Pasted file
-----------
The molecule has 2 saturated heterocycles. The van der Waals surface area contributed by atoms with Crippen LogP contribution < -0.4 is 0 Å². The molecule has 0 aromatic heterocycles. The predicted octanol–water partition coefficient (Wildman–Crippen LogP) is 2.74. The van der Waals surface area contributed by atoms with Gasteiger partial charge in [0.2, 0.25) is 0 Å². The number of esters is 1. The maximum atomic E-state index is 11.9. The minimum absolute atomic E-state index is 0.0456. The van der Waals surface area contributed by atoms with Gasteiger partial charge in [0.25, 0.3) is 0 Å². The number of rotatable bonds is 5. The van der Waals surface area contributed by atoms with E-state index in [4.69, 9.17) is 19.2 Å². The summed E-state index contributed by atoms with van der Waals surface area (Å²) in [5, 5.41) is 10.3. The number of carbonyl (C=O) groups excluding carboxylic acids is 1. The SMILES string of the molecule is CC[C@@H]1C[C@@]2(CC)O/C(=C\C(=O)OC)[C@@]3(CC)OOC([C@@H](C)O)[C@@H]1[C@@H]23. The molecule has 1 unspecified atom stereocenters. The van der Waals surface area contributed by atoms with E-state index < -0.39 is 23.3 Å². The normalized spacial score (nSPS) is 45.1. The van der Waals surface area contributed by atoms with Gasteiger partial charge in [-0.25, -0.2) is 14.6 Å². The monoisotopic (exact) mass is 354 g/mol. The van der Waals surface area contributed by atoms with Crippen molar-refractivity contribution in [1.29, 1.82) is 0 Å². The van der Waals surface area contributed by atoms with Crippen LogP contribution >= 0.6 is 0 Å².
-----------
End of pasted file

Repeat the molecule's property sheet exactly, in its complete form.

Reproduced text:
The molecule has 2 saturated heterocycles. The van der Waals surface area contributed by atoms with Crippen LogP contribution < -0.4 is 0 Å². The molecule has 0 aromatic heterocycles. The predicted octanol–water partition coefficient (Wildman–Crippen LogP) is 2.74. The van der Waals surface area contributed by atoms with Gasteiger partial charge in [0.2, 0.25) is 0 Å². The number of esters is 1. The maximum atomic E-state index is 11.9. The minimum absolute atomic E-state index is 0.0456. The van der Waals surface area contributed by atoms with Gasteiger partial charge in [0.25, 0.3) is 0 Å². The number of rotatable bonds is 5. The van der Waals surface area contributed by atoms with E-state index in [4.69, 9.17) is 19.2 Å². The summed E-state index contributed by atoms with van der Waals surface area (Å²) in [5, 5.41) is 10.3. The number of carbonyl (C=O) groups excluding carboxylic acids is 1. The SMILES string of the molecule is CC[C@@H]1C[C@@]2(CC)O/C(=C\C(=O)OC)[C@@]3(CC)OOC([C@@H](C)O)[C@@H]1[C@@H]23. The molecule has 1 unspecified atom stereocenters. The van der Waals surface area contributed by atoms with E-state index < -0.39 is 23.3 Å². The normalized spacial score (nSPS) is 45.1. The van der Waals surface area contributed by atoms with Gasteiger partial charge in [-0.25, -0.2) is 14.6 Å². The monoisotopic (exact) mass is 354 g/mol. The van der Waals surface area contributed by atoms with Crippen molar-refractivity contribution in [1.29, 1.82) is 0 Å². The van der Waals surface area contributed by atoms with Crippen LogP contribution >= 0.6 is 0 Å².